The Bird was business on the mound – the fun was a bonus

Mark Fidrych takes care of the mound - his place of work - in 1976.

Mark Fidrych takes care of the mound – his place of work – in 1976.

It was a cool autumn evening in September of 1975 – eight months before Mark Fidrych became the darling of Detroit – and the 21-year old pitcher was about two hours away from taking the mound for the Evansville Triplets. He was shuffling through the tiny closet-like clubhouse at Bosse Field in Evansville, Indiana.

“Tonight, we celebrate,” squealed Fidrych, as he instructed manager Fred Hatfield, a crusty veteran in his fourth decade in the game, to order champagne. The Triplets needed one victory to clinch the American Association’s East Division. Fidrych was guaranteeing a win.

“Tonight, I’ll break every bottle over your head if we don’t win,” Hatfield growled.

The Bird went out and beat Omaha, 2-1, tossing a complete game filled with his knee-high fastballs and quirky antics on the diamond. After he recorded the final out, Fidrych pranced toward home plate and gave Gene Lamont (his catcher) a kiss on the cheek. He then galloped toward center field and gave a similar smooch to Art James, who had caught the final fly ball.

“Never had a doubt,” golden-haired shortstop Chuck Scrivener said, as he and his teammates enjoyed the bubbly that Fidrych had insisted Hatfield secure.

By June of ’76, of course, Fidrych was the most famous rookie in baseball, the most loved and talked-about player in Detroit, and the idol to female fans who worshiped his curly locks and amazing pitching talent.

They said he talked to the baseball. They said he believed baseballs had bad karma if they were hit hard by the opposing team. They said he only owned one pair of blue jeans and used a grocery bag to carry his clothes on road trips.

Some of it was true, some of it was myth, but all of it was entertaining.

“I really don’t know what I do out there,” Fidrych told reporters after baffling the Indians on May 15, 1976, in his first big league start.

Fidrych aimed his arm toward the plate as he carried on a conversation (more with himself than with the ball) in the middle of the diamond in front of thousands of fans. He bounced across the infield and shook his teammates hands after they made a nice play, and he did something weird as he took to the hill at the start of every half-inning. He did his housekeeping.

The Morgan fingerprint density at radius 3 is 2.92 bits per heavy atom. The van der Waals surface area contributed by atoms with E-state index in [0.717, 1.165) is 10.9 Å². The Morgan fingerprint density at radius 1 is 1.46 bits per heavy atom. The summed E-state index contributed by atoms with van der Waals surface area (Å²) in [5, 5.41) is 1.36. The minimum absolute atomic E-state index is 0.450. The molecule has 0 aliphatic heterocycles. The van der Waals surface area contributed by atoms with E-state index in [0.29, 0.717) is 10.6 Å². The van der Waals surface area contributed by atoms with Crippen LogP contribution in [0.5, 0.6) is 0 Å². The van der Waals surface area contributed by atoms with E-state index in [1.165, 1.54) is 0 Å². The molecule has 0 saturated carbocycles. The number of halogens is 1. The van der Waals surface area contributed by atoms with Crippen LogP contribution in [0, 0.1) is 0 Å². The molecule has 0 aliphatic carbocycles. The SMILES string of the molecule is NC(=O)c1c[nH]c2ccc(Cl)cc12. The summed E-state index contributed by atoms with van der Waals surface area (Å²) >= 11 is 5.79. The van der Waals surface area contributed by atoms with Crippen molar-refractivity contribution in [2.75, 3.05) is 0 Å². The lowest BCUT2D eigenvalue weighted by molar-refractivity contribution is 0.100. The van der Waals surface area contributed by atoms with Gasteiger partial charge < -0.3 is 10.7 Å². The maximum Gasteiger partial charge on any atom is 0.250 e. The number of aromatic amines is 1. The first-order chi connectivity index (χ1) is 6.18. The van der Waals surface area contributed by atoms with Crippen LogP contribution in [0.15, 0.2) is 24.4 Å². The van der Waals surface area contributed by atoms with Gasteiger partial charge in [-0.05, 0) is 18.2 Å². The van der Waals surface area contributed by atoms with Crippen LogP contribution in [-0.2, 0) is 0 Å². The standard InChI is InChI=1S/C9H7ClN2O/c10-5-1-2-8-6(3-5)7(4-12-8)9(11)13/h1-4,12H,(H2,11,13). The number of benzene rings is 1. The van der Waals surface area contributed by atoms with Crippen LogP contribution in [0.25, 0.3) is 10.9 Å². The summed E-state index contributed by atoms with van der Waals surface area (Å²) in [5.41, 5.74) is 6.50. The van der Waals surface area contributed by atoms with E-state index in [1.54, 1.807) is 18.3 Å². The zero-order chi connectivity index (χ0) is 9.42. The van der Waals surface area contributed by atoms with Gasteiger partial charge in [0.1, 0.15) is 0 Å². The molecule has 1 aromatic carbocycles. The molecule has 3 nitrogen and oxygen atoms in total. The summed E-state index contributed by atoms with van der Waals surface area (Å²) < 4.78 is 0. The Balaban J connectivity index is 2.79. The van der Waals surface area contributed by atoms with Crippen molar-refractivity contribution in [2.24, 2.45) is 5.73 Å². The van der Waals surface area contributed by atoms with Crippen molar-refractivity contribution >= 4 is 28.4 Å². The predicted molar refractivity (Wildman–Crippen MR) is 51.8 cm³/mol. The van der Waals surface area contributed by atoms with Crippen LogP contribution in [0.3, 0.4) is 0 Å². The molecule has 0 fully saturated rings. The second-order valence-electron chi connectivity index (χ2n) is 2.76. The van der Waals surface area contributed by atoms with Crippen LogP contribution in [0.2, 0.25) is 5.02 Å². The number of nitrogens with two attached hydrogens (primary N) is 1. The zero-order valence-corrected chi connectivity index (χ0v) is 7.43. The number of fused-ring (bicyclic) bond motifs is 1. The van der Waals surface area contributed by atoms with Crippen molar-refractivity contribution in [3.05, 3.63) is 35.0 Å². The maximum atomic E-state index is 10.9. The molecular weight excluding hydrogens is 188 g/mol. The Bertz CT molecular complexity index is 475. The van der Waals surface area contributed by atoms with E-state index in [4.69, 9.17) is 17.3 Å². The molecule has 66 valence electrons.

“He would kneel on the mound and pat the dirt, smoothing every imperfection,” remarked former teammate Tom Veryzer, who had a bird’s eye view (sorry) from his position at shortstop. But Fidrych’s mania had a purpose.

“I want [the mound] to be the way I want it,” The Bird explained. That meant the scuffs and holes made by the other pitcher needed to be erased. During that first start against Cleveland, Fidrych was superstitious about it too, refusing to allow the Indians’ groundscrew to touch the mound for their customary manicuring.

“Why should I let them mess up the mound when I had a no-hitter going?”

Fidrych settled for a two-hitter and his first major league win. He lost his next start (despite going the distance and allowing just six hits and two runs), before reeling off eight straight victories as Birdmania took over the sports world. While his antics were making headlines along with his eye-popping record, Fidrych was just doing what came natural – what was comfortable for him on the mound. Still, it rattled many of his opponents.

“I’ve never seen anything like it,” Cleveland slugger Rico Carty said. “Sometimes I was almost laughing. How can you hit when you’re laughing.”

Laughing and having a good time may have made the job harder for hitters facing The Bird, but it made the game so enjoyable for the fans, who showered Fidrych with adulation. But for The Bird, when he was on the mound it was all business, and the “fun” was just a by-product of his concentration and “method” of pitching. He didn’t know what he was going to next, he just wanted to get the next batter out.

“The funny thing about him is, when he’s pitching he doesn’t say a thing on the bench,” Tiger manager Ralph Houk said. “When he’s not pitching, he’s hollering at everybody. But when he’s working, he’s all concentration”

Mark “The Bird” Fidrych made concentration look like a lot of fun.